Rudeness isn’t limited to merely inconsiderate behaviour that leads to minor inconvenience. Indeed, thinking of it in such terms only makes it worse. Anti-social behaviour means something and has consequences.
But what is rudeness? I suppose it takes many forms in many different contexts, but one of the most prominent today is assholery. In his book Assholes: A Theory (2012), philosophy professor Aaron James offers up the following definition:
a person counts as an asshole when, and only when, he systematically allows himself to enjoy special advantages in interpersonal relations out of an entrenched sense of entitlement that immunizes him against the complaints of other people.
At the gym that I go to the locker room is set up with a single bench surrounded by three rows of lockers. So if you want to sit down to take your shoes off or put them on, bench space can be quite limited depending on the time of day. Despite this, people regularly (and I mean every day) load the bench up with their gym bag, clothes, towels, shoes, etc., thus preventing anyone else from sitting on it (which is, after all, what it’s actually there for).
Several weeks ago one retired fellow went into a very vocal (and profanity-laden) tirade against the “young people” he saw doing this. What I’ve noticed, however, is that older members do this just as often as kids. As much as we may want to shake our heads (or fists) at such egregious displays of youthful narcissism and entitlement, it isn’t a generational thing.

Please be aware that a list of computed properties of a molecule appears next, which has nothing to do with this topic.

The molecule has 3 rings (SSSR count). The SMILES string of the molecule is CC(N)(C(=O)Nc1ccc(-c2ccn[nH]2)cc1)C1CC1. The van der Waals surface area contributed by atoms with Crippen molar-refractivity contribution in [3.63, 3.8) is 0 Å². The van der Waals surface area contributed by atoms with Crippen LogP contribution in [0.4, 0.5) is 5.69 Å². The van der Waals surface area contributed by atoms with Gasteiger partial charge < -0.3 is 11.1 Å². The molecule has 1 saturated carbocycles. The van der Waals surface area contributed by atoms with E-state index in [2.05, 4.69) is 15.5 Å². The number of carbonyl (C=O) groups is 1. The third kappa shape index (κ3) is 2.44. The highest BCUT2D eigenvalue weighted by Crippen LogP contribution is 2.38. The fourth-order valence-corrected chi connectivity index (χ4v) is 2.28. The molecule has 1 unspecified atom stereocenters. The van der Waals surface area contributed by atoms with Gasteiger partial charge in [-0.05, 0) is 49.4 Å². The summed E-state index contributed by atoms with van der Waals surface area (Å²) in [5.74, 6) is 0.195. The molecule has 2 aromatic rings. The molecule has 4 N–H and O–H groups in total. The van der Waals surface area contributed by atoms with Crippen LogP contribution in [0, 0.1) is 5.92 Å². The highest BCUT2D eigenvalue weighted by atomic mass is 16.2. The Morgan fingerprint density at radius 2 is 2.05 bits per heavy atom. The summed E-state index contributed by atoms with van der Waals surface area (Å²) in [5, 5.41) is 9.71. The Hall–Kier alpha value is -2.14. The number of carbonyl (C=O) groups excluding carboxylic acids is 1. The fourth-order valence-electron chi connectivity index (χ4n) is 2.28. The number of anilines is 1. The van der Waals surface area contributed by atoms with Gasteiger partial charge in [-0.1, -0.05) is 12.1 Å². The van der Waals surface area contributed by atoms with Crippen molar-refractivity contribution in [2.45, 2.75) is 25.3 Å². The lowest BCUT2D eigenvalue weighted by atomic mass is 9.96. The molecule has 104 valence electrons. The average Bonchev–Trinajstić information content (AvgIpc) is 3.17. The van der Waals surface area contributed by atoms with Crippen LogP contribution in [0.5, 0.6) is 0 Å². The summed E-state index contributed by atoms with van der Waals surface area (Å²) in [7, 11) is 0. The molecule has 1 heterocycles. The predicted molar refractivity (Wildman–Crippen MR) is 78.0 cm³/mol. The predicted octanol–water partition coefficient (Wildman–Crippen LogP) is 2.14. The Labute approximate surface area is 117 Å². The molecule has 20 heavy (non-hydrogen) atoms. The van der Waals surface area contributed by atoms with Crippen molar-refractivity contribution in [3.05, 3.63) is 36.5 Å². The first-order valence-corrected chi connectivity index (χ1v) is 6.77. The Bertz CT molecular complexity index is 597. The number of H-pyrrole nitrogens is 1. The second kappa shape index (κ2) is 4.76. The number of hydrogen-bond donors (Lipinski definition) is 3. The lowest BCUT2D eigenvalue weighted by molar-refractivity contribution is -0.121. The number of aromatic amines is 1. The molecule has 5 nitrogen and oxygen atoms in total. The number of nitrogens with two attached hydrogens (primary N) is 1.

At times it really gets to be a bit much. My favourite bench assholes are the ones who take all their gear out of their locker, arrange it across half the bench, and then leave to take a shower! Thus preventing anyone from using their bench while they’re not even in the general area. It’s all I can do at such times not to sweep their mess right on to the floor, where it properly belongs (why the hell do your shoes need to be put up on the bench?). And this is not something that I’ve only seen occur once or twice. I see it two or three times a week.
I’ve always wondered what would happen if someone actually confronted such assholes. My guess is that they would be baffled, if not offended. I doubt any of them would think they were doing anything wrong. And yet clearly things would become unmanageable in the locker room if everyone behaved the way they do. They simply take for granted the idea that they have a right to do what other people don’t. They are assholes.